Authorities ‘Intimidate’ Family Members of Detained Cambodian Union Leader


2020-08-04
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cambodia-rong-chhun-supporters-protest-for-release-aug-2020-crop.jpg Supporters urge the government to release and drop charges against union leader Rong Chhun at a protest in Phnom Penh, Aug. 3, 2020.
Reuters

A group of police officers showed up at the home of detained Cambodian union leader Rong Chhun on Tuesday demanding to speak with members of his family, according to his nephew, who accused authorities of harassment in retaliation for his uncle’s criticism of the government.

Rong Chhun was officially charged with “incitement to commit a felony or cause social unrest” under Article 495 of Cambodia’s Penal Code and jailed at Prey Sar Prison in Phnom Penh Saturday, a day after his arrest for claiming the government has allowed Vietnam to encroach on farmland along their shared border.

The arrest and formal charging of the outspoken president of the Cambodian Confederation of Unions (CCU) and former member of the country’s National Election Committee (NEC) prompted protests over the weekend and again on Monday in front of the Phnom Penh Municipal Court, where he faces two years in prison if convicted.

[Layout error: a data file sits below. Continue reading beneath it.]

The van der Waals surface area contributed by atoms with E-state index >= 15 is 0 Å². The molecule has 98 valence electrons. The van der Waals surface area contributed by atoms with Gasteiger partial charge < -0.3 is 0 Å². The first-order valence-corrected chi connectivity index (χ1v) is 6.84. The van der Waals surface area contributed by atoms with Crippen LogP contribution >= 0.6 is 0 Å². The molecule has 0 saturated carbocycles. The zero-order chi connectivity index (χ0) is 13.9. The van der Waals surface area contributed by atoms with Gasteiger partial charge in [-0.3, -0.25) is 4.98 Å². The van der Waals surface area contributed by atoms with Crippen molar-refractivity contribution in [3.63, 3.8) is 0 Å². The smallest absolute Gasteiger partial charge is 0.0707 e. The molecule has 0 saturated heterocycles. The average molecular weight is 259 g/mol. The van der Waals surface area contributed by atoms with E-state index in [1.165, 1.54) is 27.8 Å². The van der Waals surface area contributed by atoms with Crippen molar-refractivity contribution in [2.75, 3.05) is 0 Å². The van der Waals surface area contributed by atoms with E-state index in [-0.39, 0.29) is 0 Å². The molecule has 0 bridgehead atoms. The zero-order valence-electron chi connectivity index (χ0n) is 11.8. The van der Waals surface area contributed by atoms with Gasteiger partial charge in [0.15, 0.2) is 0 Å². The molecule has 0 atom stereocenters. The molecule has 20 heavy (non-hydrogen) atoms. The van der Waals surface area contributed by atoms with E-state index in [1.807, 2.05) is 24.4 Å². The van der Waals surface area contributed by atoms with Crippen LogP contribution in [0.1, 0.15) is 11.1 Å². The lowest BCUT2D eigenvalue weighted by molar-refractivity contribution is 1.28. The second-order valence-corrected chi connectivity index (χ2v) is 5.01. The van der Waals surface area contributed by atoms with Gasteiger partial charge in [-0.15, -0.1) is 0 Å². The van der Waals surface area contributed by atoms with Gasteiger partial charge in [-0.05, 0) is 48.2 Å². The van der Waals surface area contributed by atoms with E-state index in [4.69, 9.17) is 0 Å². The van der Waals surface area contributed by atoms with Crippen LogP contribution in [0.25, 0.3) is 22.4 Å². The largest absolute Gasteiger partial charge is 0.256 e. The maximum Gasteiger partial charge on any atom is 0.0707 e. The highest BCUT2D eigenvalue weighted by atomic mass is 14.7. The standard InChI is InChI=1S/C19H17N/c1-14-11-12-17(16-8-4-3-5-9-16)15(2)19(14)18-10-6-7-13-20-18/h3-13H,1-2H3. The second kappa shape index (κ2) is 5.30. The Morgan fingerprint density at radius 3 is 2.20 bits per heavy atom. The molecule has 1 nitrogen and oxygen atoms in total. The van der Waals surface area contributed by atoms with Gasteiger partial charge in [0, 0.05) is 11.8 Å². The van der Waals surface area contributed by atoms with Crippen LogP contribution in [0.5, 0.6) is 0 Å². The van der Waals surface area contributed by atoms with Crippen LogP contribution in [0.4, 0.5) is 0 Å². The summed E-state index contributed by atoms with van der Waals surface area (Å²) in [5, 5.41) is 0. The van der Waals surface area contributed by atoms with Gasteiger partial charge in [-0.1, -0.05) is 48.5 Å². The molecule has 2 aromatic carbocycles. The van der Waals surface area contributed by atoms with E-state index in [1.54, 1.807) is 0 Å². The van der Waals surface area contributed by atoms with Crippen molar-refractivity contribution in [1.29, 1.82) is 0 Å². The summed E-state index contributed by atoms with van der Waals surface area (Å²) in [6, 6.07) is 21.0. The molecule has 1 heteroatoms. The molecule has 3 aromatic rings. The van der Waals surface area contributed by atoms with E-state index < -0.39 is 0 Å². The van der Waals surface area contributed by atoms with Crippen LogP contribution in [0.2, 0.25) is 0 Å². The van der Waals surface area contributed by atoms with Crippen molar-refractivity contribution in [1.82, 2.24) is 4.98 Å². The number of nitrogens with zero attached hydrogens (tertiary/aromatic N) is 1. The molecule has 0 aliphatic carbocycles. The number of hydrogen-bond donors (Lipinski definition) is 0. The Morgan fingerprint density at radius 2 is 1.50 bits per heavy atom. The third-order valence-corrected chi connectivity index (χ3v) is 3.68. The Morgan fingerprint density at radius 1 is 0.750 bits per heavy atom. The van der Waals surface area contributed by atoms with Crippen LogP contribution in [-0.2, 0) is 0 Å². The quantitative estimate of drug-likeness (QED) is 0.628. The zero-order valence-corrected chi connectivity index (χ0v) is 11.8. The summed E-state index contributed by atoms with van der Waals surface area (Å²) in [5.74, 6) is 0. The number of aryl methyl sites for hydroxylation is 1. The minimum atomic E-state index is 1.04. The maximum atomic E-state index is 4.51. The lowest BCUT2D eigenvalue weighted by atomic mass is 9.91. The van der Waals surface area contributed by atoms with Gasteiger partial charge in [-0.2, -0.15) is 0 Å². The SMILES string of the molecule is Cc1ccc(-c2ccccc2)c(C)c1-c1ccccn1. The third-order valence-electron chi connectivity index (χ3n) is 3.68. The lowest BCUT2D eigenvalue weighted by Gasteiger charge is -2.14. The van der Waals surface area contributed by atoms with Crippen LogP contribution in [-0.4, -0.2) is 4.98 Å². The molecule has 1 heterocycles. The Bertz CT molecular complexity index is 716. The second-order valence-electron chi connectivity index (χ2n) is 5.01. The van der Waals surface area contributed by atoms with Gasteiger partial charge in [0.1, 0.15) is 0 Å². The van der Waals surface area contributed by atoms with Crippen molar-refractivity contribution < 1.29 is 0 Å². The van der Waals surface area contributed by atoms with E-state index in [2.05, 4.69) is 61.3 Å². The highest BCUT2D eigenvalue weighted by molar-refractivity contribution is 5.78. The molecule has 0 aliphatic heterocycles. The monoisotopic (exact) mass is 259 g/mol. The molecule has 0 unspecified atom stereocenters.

On Tuesday, Rong Chhun’s nephew, Rong Vichea, told RFA’s Khmer Service that a group of some 10 police officers arrived at the family home in the capital and insisted that they question the union leader’s relatives.

“They also asked for the identity of anyone who had come in or out of our house,” he said, adding that while police did not verbally threaten them, “their appearance made us feel intimidated.”

“Please, NGOs, help facilitate uncle Rong Chhun’s release and get him justice.”

Rong Vichea said he had traveled to Prey Sar Prison to visit Rong Chhun, who asked to convey his gratitude to his supporters.

“He said, ‘don’t be intimidated, stay strong, and continue to fight for social justice,’” Rong Vichea said.

On July 20, Rong Chhun—a member of the Cambodia Watchdog Council (CWC) umbrella NGO of unions representing teachers, workers, farmers, and students—had visited Trapeang Phlong commune, in Tbong Khmum province’s Ponhea Kraek district, where Cambodians claimed recently placed border posts had caused them to lose land to neighboring Vietnam.

The following day, he issued a statement on behalf of the CWC in which he cited irregularities with the placement of border posts 114 to 119 that resulted in the loss of “hundreds of hectares” (one hectare = 2.5 acres) of ancestral land belonging to area farmers.

On Friday, Cambodia’s official Cambodia Border Committee rejected Rong Chhun’s claims that any farmers had lost land, saying his organization had disseminated “fake news” based on “groundless accusations.”